Yesterday, the UK administered its first public Moderna vaccinations in Wales. The level of vaccinations offered produced by other pharma companies fell to their lowest level so far this year as UK supplies of Pfizer and AstraZeneca equivalents continue to encounter delays. With the elevated positioning achieved by an 8% rally year to date in Sterling and with shifting market positioning ahead of the FOMC minutes release last night, yesterday was a day of profit taking and de-risking to the detriment of the Pound.

 

 

 

Discussion and Analysis by Charles Porter

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Morning Brief – Global Growth

Global Growth

 

With the IMF calling for global economic growth of 6% in 2021, markets are taking heart that this represents the largest increase in the past 50 years. That’s why they ignored the drop of 3.3% in 2020 being the largest fall since the 1950’s. The third IMF stat is perhaps the most striking from yesterday: the US economy will be stronger by 2024 than it would have been had there been no Covid. What that means is that if markets were in any doubt as to the awesome stimulatory firepower unleashed by the USA, this should nix that. Also it makes sense of the market reaction to Jay Powell assuring that there will be no inflationary problem and rates are on hold until 2024: in short they do not buy it.

 

NZ/Australia Bubble Covid Bridge

 

Is this a sign of things to come or two countries rather off the beaten track that can afford to do this? Good news for citizens of those countries but not the answer for Europe or North America let alone Asia and Latin America. Vaccination and not isolated vaccination but worldwide programme rollouts it is becoming increasingly clear will be needed for travellers to return to pre Covid freedom to roam. Both AUD and NZD pretty much unchanged v USD.

 

Two Laughing Boys

 

This 1626 painting by Frans Hals valued at EUR 15 Million was stolen as part of Dutch what shall we do in lockdown larceny last August following a heist of Vincent Van Gogh’s Spring Garden painting in March 2020. Holland’s finest have linked the two thefts and arrested a suspect in Baarn, Netherlands yesterday. No sign of the paintings however, but the Dutch sleuths are hopeful citing their success in 2011 when the Two Laughing Boys was last stolen-and recovered.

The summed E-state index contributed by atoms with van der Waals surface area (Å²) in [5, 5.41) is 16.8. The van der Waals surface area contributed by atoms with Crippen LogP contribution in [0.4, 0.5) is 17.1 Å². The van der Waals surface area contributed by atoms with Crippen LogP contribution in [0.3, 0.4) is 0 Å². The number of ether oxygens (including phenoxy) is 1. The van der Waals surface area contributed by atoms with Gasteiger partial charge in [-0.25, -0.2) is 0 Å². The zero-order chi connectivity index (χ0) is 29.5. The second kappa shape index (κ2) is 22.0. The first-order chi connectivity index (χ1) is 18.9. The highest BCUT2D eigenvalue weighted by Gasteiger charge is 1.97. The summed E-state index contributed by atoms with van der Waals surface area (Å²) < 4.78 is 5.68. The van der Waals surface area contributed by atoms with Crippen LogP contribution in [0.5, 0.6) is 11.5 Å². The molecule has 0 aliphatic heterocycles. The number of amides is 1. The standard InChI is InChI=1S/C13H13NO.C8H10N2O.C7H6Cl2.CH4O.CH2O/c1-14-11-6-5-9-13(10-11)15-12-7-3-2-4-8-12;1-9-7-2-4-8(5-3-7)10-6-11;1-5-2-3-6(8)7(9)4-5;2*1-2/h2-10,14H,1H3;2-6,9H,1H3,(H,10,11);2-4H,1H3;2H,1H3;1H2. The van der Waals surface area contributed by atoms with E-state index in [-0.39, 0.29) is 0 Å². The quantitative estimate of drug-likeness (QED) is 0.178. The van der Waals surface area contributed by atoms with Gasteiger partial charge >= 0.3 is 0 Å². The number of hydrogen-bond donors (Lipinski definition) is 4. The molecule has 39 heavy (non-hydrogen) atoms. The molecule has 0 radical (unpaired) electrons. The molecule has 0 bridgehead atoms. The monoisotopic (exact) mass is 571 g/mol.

Schools Out

 

Never mind that, it was nearly lights out for Alice Cooper this day in 1988 when rehearsing for a show and a safety rope broke leaving him hanging by his neck. A quick thinking roadie cut him down and Alice went on with his now 50 year+ career and singing his greatest 1972 hit, Be My Lover:

 

She struts into the room
Well I don’t know her
But with a magnifying glance
I just sorta look her over

 

We have a drink or two, well maybe three
And then suddenly, she starts telling me her life story

 

She says

 

Baby, if you want to, be my lover
You better take me home
Cause it’s a long long way to paradise
And I’m still on my own.

 

Told her that I came from Detroit City
And I played guitar in a long haired rock and roll band
She asked me why the singer’s name was Alice
I said ‘listen baby, you really wouldn’t understand’

 

And I said

 

Baby, if you want to, be my lover
You better take me home
Cause it’s a long long way to paradise
And I’m still on my own.

 

On my own,

 

 

 

Discussion and Analysis by Humphrey Percy, Chairman and Founder